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Paikin: On Iran, Canadian Leadership Needed

February 8, 2012

Laudably, the Government of Canada has unambiguously identified Iran as being a primary threat to international peace and security. Accordingly, Canada has adopted a series of sanctions against the Islamic Republic, including the invocation of the Special Economic Measures Act (SEMA).

Despite these important moves, Canada’s stance on the Iranian file under the Harper government remains incomplete. Canada’s stance vis-à-vis Tehran focuses almost exclusively on the threat posed by the latter’s nuclear weapons program.

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Tailor: Regressive Ideas and the ‘Canadian Federation of Students’ That Holds Them

February 1, 2012

You have likely seen all the posters gracing the hallways of your university, if your student union is affiliated with the Canadian Federation of Students (CFS), for the past few months. The “National Day of Action” is today, and it will be a great, feel good moment fighting the good fight at Queen’s Park, forwarding the tuition revolution, and establishing solidarity with our fellow students from across the GTA. It’s an undertaking taken once a year; a ritualistic tradition with investments into it unmeasured, and a return on it nearly non-existent, for demands mediocre through all the wrong avenues towards change.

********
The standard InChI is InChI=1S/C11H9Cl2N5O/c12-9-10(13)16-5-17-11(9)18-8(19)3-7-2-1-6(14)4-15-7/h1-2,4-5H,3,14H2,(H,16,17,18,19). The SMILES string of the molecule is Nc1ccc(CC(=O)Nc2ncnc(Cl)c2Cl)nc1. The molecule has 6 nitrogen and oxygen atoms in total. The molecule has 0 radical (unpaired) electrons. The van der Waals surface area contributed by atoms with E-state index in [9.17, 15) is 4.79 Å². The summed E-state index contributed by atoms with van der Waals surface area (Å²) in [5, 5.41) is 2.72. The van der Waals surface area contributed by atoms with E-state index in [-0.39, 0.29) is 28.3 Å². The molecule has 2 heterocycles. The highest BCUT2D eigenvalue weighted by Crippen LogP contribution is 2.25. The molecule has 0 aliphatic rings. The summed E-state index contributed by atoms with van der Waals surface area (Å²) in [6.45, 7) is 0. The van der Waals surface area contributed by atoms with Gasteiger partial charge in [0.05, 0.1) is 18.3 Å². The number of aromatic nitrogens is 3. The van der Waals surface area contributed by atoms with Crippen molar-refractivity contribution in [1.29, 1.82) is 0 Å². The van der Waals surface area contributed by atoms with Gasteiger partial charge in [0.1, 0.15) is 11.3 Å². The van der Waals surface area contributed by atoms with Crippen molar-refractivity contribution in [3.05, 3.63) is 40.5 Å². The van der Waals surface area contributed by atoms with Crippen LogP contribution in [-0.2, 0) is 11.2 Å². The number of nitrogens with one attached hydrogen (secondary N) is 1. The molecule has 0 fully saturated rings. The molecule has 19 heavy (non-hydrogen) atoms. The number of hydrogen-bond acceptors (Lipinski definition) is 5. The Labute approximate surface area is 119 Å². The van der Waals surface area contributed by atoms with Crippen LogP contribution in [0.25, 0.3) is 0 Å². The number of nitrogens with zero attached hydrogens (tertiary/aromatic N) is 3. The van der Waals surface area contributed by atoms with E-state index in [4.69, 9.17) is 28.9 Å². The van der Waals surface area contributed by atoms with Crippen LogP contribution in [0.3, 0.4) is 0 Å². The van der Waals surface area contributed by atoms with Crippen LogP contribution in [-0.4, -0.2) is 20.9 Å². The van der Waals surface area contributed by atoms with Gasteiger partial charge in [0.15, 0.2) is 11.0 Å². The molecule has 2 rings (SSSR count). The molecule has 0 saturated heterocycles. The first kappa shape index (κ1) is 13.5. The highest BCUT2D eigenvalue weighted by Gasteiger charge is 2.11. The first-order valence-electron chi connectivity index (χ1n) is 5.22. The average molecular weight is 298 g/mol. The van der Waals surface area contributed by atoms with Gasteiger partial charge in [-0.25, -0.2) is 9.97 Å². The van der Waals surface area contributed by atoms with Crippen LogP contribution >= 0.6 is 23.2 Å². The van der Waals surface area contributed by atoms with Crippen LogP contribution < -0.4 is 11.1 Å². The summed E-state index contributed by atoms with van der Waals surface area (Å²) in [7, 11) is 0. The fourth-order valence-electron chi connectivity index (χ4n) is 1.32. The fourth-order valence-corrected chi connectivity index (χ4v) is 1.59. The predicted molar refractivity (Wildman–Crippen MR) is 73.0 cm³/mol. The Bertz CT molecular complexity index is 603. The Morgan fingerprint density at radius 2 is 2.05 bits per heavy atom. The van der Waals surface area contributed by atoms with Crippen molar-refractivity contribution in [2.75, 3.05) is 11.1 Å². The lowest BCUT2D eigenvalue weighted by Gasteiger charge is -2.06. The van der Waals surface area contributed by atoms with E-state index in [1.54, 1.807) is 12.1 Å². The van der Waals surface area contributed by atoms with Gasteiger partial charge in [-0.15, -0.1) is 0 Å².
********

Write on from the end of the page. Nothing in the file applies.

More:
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Uranowski: The Tea Party/Occupy Wall Street: The Musical

January 25, 2012

I come from a very musical family (buy my sister’s band’s EP: The Prime Minister of Cool Chicks) and musical theatre has always been a big part of my life. One of my earliest memories is seeing a production of Brigadoon at the high school my father taught music at. In high school I performed in Jesus Christ Superstar, You’re A Good Man Charlie Brown and Les Miserables, and at U of T I helped produce (and appeared in) my favourite musical of all time, Stephen Sondheim’s Into the Woods.

With my other obsession being politics I have been wanting to write about how two specific musicals, Bloody Bloody Andrew Jackson & Urinetown, should be watched by anyone trying to understand the Tea Party and Occupy movements in the United States. This evening I read an article on Fox News online that compared Newt Gingrich to President Andrew Jackson in a non-ironic, complimentary manner (whitewashing the fact that Newt Gingrich has never fought for his country and Andrew Jackson’s legacy of supporting slavery and wholesale slaughter of Native Americans.)